Meet the Author: Chris Haughton

The author and illustrator has lived in London for 12 years

The Irish children’s book illustrator talks new projects, life in London and his passion for fair trade

You’re best known for your distinctive children’s picture books. Tell us a bit about your new title, Goodnight Everyone. 

I was trying to experiment with scale. It seemed like a nice non-verbal way to communicate with younger children. They are able to understand the concept of turning pages and things getting bigger. I tested the idea on my eight-month-old twin nieces who were too young at the time to grasp my other books. They got this one, though.

You taught English to children in Hong Kong, and recently took part in a project inviting kids to your studio. Do you find working with children inspiring? 

I hadn’t a clue about children until I was thrown in the deep end with my teaching job. I never had any training, and I just made up the lessons as I went. It was actually quite helpful when I think back – I can tell pretty fast which stories are going to bomb from my time reading to kids in Hong Kong.

Do you also find your work is inspired by your travels? 

It helps a lot! Although, I may just be telling myself that because I love travelling. I always have my best ideas on the road, though. I find just having your routine turned on its head shakes you out of your usual ways of thinking.

If you could settle anywhere in the world, where would it be?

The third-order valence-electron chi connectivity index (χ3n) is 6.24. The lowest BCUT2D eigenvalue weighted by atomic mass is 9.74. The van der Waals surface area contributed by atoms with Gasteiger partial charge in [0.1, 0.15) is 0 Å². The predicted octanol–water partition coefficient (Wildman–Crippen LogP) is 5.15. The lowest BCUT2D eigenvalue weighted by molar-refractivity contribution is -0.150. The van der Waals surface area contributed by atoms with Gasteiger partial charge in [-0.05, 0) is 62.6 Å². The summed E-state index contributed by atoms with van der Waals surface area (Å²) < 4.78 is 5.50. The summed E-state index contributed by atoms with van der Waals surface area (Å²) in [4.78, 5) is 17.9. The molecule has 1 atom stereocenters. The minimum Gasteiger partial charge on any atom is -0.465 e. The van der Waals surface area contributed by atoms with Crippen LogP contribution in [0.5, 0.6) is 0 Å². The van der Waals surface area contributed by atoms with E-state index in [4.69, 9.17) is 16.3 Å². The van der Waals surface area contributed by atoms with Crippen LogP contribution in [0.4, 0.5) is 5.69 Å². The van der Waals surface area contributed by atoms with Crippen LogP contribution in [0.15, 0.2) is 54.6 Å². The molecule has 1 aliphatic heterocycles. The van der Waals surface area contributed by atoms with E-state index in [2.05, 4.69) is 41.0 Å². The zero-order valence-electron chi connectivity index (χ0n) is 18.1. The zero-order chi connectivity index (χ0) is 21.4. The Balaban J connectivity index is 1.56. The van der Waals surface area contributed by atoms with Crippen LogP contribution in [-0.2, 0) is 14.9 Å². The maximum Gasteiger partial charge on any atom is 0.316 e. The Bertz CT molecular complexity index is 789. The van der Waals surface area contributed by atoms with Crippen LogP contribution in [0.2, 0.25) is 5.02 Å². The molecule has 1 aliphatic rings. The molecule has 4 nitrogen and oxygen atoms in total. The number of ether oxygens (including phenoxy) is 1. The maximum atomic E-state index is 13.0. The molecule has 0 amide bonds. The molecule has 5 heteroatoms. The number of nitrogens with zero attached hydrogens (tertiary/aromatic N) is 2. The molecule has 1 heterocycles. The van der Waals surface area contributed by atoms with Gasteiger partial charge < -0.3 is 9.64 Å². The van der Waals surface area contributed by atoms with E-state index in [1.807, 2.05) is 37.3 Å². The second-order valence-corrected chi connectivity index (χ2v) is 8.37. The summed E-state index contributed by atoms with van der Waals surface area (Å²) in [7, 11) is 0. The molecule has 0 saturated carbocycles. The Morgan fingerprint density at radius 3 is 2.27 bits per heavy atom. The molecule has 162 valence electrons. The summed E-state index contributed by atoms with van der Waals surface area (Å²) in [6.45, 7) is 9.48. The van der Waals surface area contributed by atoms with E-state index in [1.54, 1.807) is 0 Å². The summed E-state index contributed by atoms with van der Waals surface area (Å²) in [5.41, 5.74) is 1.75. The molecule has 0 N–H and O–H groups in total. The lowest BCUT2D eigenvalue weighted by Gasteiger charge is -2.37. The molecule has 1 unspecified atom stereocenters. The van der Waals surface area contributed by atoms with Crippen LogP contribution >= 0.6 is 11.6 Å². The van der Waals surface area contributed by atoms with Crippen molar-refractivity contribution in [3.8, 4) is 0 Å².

I have chosen to be in London for the last 12 years. I love it. Actually, though, I am looking around for somewhere new, just for a change. I love San Francisco and would love to give New York a go, too.

What are your favourite places to visit in London? 

The Wellcome Collection and British Library have great exhibitions. Plus, the Design Museum and Tate. And nothing beats sitting in the parks with friends and a bottle of wine!

You’re co-founder of Fair Trade initiative Node. Can you tell us a bit more about the project?

I found this amazing business when I was working in Nepal in 2010. It was set up by a family of the lowest caste to train adults in technical skills. One of the things they do is weave rugs, so I helped them by offering some designs. First it was just my own, then later I roped in other designers and artists. We are selling them online and through the Design Museum.

What’s on your reading list? 

I’m reading about computers at the moment. I’m working on something new about the history of IT – it’s taking a while!

Goodnight Everyone (£12.99, Walker Books) is out 4 August